45 Years

You could write the plot of 45 Years on a postage stamp, though that is irrelevant.  It is an exquisitely observed, beautifully acted drama about a relationship, a 45-year old marriage crumbling under the pressure of a change in circumstances.  It is about communication and non-communication, topics that will always be current and pertinent to the human condition.

To illustrate the brevity of action, I quote the entire summary from Wikipedia:

Kate Mercer (Charlotte Rampling) and her husband Geoff (Tom Courtenay) had to cancel the party for their 40th anniversary at short notice when Geoff underwent bypass surgery. The comfortably off, left-wing, childless, provincial couple now have a week to go before a replacement party to celebrate their 45th anniversary. Theoretically, this week should just involve planning, dress purchasing and a bit of social fretting. This is not to be: shattering news arrives for Geoff from the Swiss authorities, explaining that the perfectly-preserved body of his ex-girlfriend, Katya, has been found, 50 years after she slipped into an Alpine crevasse. From the moment the news is received Kate can ‘smell Katya’s perfume in the room’ and her perspective on their marriage changes forever.

Together the Mercers are altogether familiar and contented.  Kate is by far the better preserved of the two, takes a pride in her appearance and also in her marriage.  Despite her hatred for parties, this is a party long overdue, a landmark for her.  Geoff looks his age and is beginning the slow descent into dementia, witnessed by his mild aphasia – inability to remember words and therefore increasingly reliant on his dictionary – but remains apparently affectionate and committed.  We see them making love, but them he turns away.  It is not accidental.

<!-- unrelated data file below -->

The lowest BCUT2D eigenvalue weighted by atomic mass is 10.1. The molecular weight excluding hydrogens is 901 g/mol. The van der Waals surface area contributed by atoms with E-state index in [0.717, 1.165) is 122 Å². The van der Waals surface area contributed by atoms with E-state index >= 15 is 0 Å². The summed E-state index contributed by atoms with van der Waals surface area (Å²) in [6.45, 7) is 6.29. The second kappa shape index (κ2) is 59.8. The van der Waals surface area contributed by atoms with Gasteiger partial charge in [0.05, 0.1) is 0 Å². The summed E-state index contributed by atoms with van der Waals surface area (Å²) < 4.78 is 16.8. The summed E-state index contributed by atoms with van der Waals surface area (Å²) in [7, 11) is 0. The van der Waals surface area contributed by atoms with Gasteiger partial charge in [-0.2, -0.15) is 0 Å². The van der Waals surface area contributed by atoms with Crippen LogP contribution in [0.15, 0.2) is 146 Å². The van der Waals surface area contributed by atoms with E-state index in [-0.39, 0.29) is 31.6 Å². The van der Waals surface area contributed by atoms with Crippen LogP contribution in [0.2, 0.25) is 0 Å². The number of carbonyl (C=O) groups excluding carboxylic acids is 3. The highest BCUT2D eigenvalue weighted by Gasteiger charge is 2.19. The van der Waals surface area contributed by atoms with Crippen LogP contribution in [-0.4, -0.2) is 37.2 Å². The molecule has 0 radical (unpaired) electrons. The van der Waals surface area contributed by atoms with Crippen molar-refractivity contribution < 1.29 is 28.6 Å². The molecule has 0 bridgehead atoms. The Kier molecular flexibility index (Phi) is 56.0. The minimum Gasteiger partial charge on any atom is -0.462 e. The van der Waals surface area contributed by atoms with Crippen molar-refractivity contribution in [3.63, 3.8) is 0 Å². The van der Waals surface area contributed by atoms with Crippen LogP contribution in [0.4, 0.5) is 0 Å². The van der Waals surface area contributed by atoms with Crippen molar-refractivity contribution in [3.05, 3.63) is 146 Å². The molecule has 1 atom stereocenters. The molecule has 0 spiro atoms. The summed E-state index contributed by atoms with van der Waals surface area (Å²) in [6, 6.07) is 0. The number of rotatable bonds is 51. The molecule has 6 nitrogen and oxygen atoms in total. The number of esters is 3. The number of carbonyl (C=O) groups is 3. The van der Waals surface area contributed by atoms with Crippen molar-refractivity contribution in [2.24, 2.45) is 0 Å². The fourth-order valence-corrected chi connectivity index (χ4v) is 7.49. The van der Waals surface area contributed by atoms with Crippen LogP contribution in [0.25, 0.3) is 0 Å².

Geoff’s long-term memory is unimpaired and remembrance of his time with Katya revives rapidly, much to Kate’s alarm, though he is selective in what he tells her.  Worse, his behaviour changes: he swears more, he smokes, he stops shaving, he wakes in the night to find a photograph in the attic, he becomes more belligerent, he turns down long agreed social engagements, he becomes secretive, he goes places without her.  Kate becomes increasingly concerned, then distracted, then jealous.  Suddenly she can’t sleep.  Overnight she looks 10 years older.

The simmering underlying tensions, minutely recorded, break out with a sudden and uncharacteristic raised voice, a furtive check of what really is in the attic.  The deeper she looks, the more she finds things he had never revealed about his past relationship before they even met, the more she frets.  When he starts behaving with consideration she worries even more.  Even her piano playing captures her mood.

When Kate and Geoff are in conversation, the camera excludes Geoff and focuses pruriently on Kate’s stressed face, the worry ravaging her beauty.  Andrew Haigh‘s sparse dialogue, much of it smalltalk, allows both actors time and space to develop character, to communicate inner feelings, which Haigh the director records with infinitesimal care.

When the party finally arrives, the smile is on their faces but Kate’s inner anxiety betrays her, culminating in Geoff’s rambling speech to their assembled friends, then to the irony of the first dance to Smoke Gets In Your Eyes by the Platters.  And then… the haunting look on her face as the camera lingers. The closing title music?  Go Now by the Moody Blues

What I can tell you is that the choice of two distinguished actors in Charlotte Rampling and Tom Courtenay to play the leads was inspired casting.  Courtenay, an actor I have long admired, demonstrates clearly the flip side of his performance in Quartet, while critics are unanimous in saying Rampling was never better.  They are correct.  Both won acting awards at the Berlin festival, and rightly so.

This is not a film that would appeal to mainstream tastes, all the more since it lacks any form of resolution or denouement, but then isn’t life like that?  The depth and subtlety of emotional resonance puts a thousand other pictures in the shade.  It is the intense, smouldering tragedy about a marriage that will never be the same again – art imitating real life.

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